I was packaging some small items for a local shop and thought I'd share this simple process with you. I realize this will be very basic for many of you, but if you are like me, when I first started selling my work, I needed even basic tips ~ and still do at times. So here goes...
In the past, I'd tag each item with a business card and the shop would tag the card with the price and vendor #. This works well for items that could be displayed in a large bowl and that could be handled without worry of damage or soiling. This product is a fabric mouse filled with catnip. It doesn't damage easily, but due to keeping the catnip herb as fresh as possible, I wanted to keep it in a sealed bag.
First, I used clear bags with an adhesive lip from Staples Industrial, popped in a catnip toy that I made and sealed it shut.
Next, I printed product labels on cardstock with a program called PrintMaster Silver 12. That link is for the most recent one, Silver 17. I've had the old version for years and never upgraded since it serves my basic needs just as well for printing all sorts of labels and cards. I printed 4 labels to a page by choosing a horizontal postcard layout. When designing the labels, I had to keep in mind that I would be folding the postcard over the top of the bag and stapling it closed. So my product name and description was in the lower half of the postcard. The price and vendor # was in the upper half, but rotated 180 degrees to make it upside down, which would be right side up once it was folded in half... does that make sense? I cut the labels apart, folded in half horizontally, and stapled over the tops of the bags.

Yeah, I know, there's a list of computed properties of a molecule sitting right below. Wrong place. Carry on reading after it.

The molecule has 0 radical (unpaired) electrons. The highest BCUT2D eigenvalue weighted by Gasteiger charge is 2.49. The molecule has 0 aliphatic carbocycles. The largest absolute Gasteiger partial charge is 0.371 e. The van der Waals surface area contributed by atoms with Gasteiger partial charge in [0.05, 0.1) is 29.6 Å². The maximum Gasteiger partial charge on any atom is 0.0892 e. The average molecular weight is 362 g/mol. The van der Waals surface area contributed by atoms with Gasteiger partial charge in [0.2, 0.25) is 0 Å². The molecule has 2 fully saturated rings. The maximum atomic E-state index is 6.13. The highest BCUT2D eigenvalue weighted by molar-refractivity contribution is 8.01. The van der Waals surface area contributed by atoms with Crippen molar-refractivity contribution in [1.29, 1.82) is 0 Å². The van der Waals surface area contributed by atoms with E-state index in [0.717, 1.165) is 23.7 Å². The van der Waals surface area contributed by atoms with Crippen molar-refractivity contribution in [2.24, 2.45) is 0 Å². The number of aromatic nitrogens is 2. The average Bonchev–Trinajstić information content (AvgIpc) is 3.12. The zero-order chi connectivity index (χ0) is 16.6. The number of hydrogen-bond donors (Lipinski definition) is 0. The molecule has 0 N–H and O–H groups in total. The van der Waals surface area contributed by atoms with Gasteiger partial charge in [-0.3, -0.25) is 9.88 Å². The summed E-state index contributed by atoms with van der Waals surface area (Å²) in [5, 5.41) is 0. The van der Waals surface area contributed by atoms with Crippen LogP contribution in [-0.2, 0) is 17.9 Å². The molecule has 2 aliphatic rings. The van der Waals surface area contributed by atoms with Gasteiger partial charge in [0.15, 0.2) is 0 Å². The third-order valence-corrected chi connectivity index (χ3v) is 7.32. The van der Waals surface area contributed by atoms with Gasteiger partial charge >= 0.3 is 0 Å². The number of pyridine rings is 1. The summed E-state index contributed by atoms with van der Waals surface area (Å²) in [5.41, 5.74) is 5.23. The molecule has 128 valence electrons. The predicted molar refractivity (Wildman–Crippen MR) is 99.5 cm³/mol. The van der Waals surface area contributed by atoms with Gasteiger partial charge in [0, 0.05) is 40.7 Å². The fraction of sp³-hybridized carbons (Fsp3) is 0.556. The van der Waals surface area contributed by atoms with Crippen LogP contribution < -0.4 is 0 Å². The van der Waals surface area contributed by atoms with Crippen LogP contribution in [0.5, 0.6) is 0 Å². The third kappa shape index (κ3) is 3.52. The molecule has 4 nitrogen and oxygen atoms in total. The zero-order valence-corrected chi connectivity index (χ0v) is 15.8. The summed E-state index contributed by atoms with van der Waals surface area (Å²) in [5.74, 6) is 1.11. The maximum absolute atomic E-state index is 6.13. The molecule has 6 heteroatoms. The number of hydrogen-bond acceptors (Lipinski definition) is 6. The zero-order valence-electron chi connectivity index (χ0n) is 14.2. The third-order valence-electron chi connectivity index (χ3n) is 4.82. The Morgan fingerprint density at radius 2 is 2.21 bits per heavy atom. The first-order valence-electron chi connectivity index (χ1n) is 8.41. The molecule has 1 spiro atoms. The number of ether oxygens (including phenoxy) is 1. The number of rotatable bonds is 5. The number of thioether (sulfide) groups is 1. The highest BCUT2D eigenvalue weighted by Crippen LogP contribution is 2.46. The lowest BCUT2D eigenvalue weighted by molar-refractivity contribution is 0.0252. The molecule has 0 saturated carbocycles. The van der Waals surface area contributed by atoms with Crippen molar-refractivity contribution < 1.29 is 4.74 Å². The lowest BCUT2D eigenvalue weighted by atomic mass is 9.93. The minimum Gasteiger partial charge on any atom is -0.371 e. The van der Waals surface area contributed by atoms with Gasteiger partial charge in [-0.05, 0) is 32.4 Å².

Just a note about what I put on my label: it shows the product name, the product description, and my business name and website. The back of the label has my vendor # and the shop's retail price. This particular shop doesn't mind that I have my website address on the label or on my business card tags. However, some shops ask that you do not list websites or contact information on your product labels since they are carrying your product. You may want to keep that in mind when packaging your items for shops.
I hope you can make sense of what I described and that it can be of help.
Tomorrow around noon I will share photos of my finished Simply Spring Daffodil Pillows, so come back by for a visit when you have time.
Take Care & God Bless,
Hi Lana, this is really helpful to me, as I intend to open an etsy store in the next few weeks. I love how things I've ordered come packaged, Cello bags, pretty tags, shredded paper, cards and stickers. I have to start considering how mine will look! I love your blog, by the way! SherryReplyDelete
Good luck with your etsy shop Sherry! :)ReplyDelete
If you notice, my bags are just a bit wide for the fold-over labels. I used bags that I had on hand for my cards. Staples Industrial (& other packaging material companies) sell just about any size you would need so it should be easy to buy something to fit your product.
Thanks for the blog compliment! :D
I love these simple tips. I've been selling from my etsy & with each sale I'm faced with the dilemma of how I will package it. I've been wanting for a long time now to be consistent so that I could spend my time creating, not wrapping. Thanks so much! Lisa